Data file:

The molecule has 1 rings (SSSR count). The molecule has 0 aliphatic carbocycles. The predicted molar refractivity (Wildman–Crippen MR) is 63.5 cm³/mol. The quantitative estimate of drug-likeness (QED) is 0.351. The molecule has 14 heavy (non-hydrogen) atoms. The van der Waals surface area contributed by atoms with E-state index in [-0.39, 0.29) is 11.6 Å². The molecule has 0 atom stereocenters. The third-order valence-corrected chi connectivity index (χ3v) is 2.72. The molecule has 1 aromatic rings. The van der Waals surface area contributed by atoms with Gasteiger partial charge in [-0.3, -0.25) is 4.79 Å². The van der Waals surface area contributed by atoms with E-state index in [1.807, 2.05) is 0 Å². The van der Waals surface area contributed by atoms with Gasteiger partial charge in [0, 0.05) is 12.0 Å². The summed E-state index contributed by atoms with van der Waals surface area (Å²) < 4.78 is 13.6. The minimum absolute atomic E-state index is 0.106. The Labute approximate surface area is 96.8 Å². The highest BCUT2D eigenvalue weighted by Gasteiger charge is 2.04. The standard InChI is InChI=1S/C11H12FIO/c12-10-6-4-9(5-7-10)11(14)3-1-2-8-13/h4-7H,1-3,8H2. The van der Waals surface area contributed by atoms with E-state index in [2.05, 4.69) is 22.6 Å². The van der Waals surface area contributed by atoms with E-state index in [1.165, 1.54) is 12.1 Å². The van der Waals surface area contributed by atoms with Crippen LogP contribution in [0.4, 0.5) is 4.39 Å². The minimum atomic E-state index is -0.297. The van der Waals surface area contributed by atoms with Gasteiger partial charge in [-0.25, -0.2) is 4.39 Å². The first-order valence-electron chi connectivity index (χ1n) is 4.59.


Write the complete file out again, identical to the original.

The molecule has 1 rings (SSSR count). The molecule has 0 aliphatic carbocycles. The predicted molar refractivity (Wildman–Crippen MR) is 63.5 cm³/mol. The quantitative estimate of drug-likeness (QED) is 0.351. The molecule has 14 heavy (non-hydrogen) atoms. The van der Waals surface area contributed by atoms with E-state index in [-0.39, 0.29) is 11.6 Å². The molecule has 0 atom stereocenters. The third-order valence-corrected chi connectivity index (χ3v) is 2.72. The molecule has 1 aromatic rings. The van der Waals surface area contributed by atoms with Gasteiger partial charge in [-0.3, -0.25) is 4.79 Å². The van der Waals surface area contributed by atoms with E-state index in [1.807, 2.05) is 0 Å². The van der Waals surface area contributed by atoms with Gasteiger partial charge in [0, 0.05) is 12.0 Å². The summed E-state index contributed by atoms with van der Waals surface area (Å²) < 4.78 is 13.6. The minimum absolute atomic E-state index is 0.106. The Labute approximate surface area is 96.8 Å². The highest BCUT2D eigenvalue weighted by Gasteiger charge is 2.04. The standard InChI is InChI=1S/C11H12FIO/c12-10-6-4-9(5-7-10)11(14)3-1-2-8-13/h4-7H,1-3,8H2. The van der Waals surface area contributed by atoms with E-state index in [2.05, 4.69) is 22.6 Å². The van der Waals surface area contributed by atoms with E-state index in [1.165, 1.54) is 12.1 Å². The van der Waals surface area contributed by atoms with Crippen LogP contribution in [0.4, 0.5) is 4.39 Å². The minimum atomic E-state index is -0.297. The van der Waals surface area contributed by atoms with Gasteiger partial charge in [-0.25, -0.2) is 4.39 Å². The first-order valence-electron chi connectivity index (χ1n) is 4.59.